Many of us have given up our right to privacy in the pursuit of making our lives more efficient. Sure, we could use a VPN to browse anonymously and avoid all those nasty trackers looking to siphon off some sweet marketing data, and many people do, but when the checkout page appears, it makes it so much harder to execute your impulse purchase when your card information isn’t saved.
The privacy battle has largely been willingly forfeited as we opt for instant gratification over a secure device. But, everyone has an individual line in the sand that crosses the border from convenience to violation of liberty.
Amazon Inc., provided Ring doorbell footage to law enforcement 11 times this year without the user’s permission. A letter from Amazon to Congress disclosing the fact was made public Wednesday by U.S. Sen. Edward Markey. The Massachusetts Democrat sent a separate letter to Amazon last month questioning Ring’s surveillance practices and engagement with law enforcement.
Unilateral acts like this by tech giants cross that invisible line in the sand for many citizens, raising civil liberty concerns about its video-sharing agreements with police departments across the country.
Amazon acquired Ring in 2018, giving the company full authority over how information collected by the video doorbell system is used. Similar to the terms of service of many social media companies, Amazon states Ring Doorbell data belongs to its owners, but Amazon can use that data in whatever way it sees fit.
Ring previously stated it will not share customer information with law enforcement without a user’s consent, a warrant, or unless it is “an exigent or emergency” circumstance. The 11 videos shared this year fell under the emergency provision, according to Amazon’s letter.
Just because Ring said it will not share customer information with the police unless required to do so by the previously stated circumstances, does not mean it can’t. It simply chooses not to, like a benevolent dictator chooses not to execute half of a state’s population.
The Fine Print
Under the “How We Use The Information We Collect” section of Ring’s privacy notice, it states it will “protect against, identify and prevent fraud and other criminal activity, claims and other liabilities; and comply with and enforce applicable legal requirements, relevant industry standards and policies, including this Privacy Notice and our Terms of Service.”
Some prior requests from law enforcement have raised concerns about how police might be attempting to use Ring footage. Last year, the non-profit digital rights group Electronic Frontier Foundation reported the Los Angeles Police Department requested Ring footage of Black Lives Matter protests in 2020, according to time.com.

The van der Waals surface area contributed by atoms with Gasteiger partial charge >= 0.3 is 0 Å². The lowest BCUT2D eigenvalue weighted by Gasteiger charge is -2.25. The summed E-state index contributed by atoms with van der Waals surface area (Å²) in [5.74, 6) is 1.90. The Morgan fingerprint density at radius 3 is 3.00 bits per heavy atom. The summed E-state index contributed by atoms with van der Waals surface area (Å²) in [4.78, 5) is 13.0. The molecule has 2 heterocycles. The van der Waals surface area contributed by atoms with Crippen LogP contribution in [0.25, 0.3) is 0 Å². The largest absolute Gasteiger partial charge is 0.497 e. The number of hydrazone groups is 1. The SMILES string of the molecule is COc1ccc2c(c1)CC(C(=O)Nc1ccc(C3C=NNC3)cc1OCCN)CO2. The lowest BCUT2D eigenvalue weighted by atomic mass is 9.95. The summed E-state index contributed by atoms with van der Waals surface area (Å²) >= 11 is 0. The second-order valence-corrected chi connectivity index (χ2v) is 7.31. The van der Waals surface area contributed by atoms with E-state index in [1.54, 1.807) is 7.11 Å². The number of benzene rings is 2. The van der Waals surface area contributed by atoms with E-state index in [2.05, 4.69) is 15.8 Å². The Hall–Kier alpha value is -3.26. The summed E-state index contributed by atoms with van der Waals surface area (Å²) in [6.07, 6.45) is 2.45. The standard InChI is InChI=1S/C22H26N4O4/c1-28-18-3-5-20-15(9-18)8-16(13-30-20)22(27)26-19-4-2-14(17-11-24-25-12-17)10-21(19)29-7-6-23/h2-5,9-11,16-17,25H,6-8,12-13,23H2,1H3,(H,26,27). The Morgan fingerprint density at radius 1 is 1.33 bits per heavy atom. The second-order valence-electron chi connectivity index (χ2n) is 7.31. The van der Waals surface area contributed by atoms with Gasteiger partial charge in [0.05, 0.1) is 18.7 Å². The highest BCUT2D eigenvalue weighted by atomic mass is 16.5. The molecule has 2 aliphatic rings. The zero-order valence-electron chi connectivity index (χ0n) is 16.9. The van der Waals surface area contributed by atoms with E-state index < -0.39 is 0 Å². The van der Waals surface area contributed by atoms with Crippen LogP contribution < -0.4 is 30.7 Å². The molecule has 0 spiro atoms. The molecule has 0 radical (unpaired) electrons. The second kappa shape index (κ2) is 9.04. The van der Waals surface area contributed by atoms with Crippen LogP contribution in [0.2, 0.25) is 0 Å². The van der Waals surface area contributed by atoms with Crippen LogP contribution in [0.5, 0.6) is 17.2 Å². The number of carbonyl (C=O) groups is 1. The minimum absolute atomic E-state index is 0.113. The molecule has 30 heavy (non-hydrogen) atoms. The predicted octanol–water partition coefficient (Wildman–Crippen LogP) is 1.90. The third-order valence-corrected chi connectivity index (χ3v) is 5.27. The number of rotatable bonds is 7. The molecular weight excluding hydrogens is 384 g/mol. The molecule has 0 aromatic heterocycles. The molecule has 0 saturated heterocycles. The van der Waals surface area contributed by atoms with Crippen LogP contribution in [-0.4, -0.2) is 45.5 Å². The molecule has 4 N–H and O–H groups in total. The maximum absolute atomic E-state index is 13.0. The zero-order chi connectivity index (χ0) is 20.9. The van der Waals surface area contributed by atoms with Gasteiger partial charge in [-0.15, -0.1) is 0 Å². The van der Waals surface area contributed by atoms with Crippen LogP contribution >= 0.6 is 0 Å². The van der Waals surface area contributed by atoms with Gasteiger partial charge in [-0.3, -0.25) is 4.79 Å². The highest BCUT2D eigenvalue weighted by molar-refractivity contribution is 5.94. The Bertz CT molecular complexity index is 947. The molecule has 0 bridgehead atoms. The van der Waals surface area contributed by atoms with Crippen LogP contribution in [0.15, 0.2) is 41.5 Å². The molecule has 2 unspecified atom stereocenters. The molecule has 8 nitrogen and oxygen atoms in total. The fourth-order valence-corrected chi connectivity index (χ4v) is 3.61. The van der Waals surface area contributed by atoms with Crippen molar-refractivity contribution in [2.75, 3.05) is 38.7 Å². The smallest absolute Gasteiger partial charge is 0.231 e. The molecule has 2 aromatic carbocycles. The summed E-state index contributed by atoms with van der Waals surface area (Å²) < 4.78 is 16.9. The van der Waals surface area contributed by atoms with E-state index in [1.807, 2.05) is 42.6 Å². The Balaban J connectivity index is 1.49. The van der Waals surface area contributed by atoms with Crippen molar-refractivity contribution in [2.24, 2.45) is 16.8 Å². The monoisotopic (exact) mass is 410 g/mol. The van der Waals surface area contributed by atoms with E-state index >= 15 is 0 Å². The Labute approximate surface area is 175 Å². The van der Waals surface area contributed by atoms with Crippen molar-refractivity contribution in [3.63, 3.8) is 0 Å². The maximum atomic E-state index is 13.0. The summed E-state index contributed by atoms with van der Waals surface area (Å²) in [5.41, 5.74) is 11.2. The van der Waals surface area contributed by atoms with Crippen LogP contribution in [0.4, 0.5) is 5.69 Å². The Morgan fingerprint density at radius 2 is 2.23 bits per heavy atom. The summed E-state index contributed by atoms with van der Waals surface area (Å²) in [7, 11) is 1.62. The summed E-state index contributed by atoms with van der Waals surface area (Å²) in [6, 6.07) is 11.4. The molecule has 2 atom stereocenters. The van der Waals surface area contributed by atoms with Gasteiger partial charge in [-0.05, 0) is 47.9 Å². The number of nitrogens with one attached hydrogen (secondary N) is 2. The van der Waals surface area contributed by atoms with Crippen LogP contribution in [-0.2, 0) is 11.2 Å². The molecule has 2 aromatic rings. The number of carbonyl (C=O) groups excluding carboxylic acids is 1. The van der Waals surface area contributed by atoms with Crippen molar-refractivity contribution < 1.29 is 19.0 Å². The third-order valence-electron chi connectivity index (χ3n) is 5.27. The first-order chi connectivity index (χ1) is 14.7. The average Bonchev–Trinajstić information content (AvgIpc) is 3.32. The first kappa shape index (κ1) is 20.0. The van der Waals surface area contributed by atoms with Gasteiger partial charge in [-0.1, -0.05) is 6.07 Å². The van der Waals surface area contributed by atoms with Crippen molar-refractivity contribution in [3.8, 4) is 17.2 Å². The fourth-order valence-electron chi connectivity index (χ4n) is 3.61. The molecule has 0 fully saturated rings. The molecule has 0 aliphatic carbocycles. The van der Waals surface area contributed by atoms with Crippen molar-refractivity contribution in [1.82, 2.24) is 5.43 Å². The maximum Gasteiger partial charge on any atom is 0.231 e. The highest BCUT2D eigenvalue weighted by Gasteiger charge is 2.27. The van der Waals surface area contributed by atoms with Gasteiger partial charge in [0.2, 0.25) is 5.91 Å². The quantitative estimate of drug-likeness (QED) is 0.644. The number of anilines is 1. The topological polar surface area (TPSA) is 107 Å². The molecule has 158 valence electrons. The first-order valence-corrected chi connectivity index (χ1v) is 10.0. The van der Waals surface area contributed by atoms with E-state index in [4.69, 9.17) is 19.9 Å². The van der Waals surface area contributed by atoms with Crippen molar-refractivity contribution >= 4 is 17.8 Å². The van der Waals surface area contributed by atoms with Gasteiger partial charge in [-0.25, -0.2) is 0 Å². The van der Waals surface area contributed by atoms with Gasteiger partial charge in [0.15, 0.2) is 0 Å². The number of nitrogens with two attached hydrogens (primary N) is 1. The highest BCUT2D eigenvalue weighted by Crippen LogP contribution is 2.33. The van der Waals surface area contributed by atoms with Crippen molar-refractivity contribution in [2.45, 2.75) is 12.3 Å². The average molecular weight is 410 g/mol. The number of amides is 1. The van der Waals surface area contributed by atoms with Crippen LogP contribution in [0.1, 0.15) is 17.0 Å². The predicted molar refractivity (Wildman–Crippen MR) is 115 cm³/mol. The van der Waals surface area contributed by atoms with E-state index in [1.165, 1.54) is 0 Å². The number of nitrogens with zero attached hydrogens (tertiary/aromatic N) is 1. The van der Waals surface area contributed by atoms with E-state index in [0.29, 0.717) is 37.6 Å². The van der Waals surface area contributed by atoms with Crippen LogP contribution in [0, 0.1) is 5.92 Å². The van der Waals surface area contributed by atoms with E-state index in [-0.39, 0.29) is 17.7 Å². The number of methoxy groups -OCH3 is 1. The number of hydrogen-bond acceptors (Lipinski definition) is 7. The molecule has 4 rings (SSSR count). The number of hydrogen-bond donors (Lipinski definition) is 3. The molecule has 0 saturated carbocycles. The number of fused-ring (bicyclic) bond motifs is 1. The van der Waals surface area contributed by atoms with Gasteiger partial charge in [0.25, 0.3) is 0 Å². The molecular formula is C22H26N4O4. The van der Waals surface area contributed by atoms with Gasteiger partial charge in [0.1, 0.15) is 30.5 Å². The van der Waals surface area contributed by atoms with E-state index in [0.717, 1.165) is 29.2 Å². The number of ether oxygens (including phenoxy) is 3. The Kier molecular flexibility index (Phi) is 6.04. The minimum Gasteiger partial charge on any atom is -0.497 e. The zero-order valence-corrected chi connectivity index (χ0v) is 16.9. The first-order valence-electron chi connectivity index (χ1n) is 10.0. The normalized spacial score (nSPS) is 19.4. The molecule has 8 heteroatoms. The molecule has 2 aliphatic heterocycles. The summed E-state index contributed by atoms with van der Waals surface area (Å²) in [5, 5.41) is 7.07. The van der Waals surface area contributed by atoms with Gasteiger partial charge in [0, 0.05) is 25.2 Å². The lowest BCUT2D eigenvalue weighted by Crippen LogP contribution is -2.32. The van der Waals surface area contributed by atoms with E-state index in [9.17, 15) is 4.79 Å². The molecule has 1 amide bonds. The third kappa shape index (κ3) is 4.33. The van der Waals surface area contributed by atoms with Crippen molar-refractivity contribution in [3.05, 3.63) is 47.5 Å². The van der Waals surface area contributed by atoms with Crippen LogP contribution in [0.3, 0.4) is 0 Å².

In addition, Ring, and its parent company Amazon, sells personal data to the highest bidder. According to Ring’s privacy notice, “We do not sell or otherwise share personal information about you except as described in this Privacy Notice. We may share your personal information with (1) our affiliates and subsidiaries and (2) our service providers who perform services on our behalf, such as marketing, customer service, order fulfillment and data analytics and storage. We do not authorize our service providers to use or disclose your personal information except as necessary to perform services on our behalf or comply with legal requirements. We also may share personal information with our business partners (1) with whom we jointly offer products and services; (2) to the extent you use Works With Ring to connect to third-party products or services; and (3) for payment processing and fraud prevention purposes.”
In short, Ring does not share personal data, except with all of the entities outlined in its privacy notice — which is a substantial list.
The Larger Trend
The latest scandal concerning Ring plays into a larger narrative in which Amazon is being scrutinized for its methodologies in the marketplace.
Amazon has been in Congress’ crosshairs as of late due to its ecommerce business, which some lawmakers argue is undercutting merchants that sell on its platform by making “knock-offs,” or very similar products, and boosting their presence on its site.
In 2018, the ACLU reported Amazon’s Rekognition facial recognition software falsely associated 28 images of Congress members with mugshots in a criminal database, raising broader questions about bias in AI. The late John Lewis, a former Georgia House representative and noted civil rights leader, was one of the congress members falsely matched. Reps. Jimmy Gomez and Lewis issued a letter to Bezos following the ACLU’s findings.
Markey and several other Democratic lawmakers are now pushing for a bill that prohibits the use of biometric technology by federal agencies and tie federal grant funding to states and localities on the condition they put a moratorium on the use of such technology.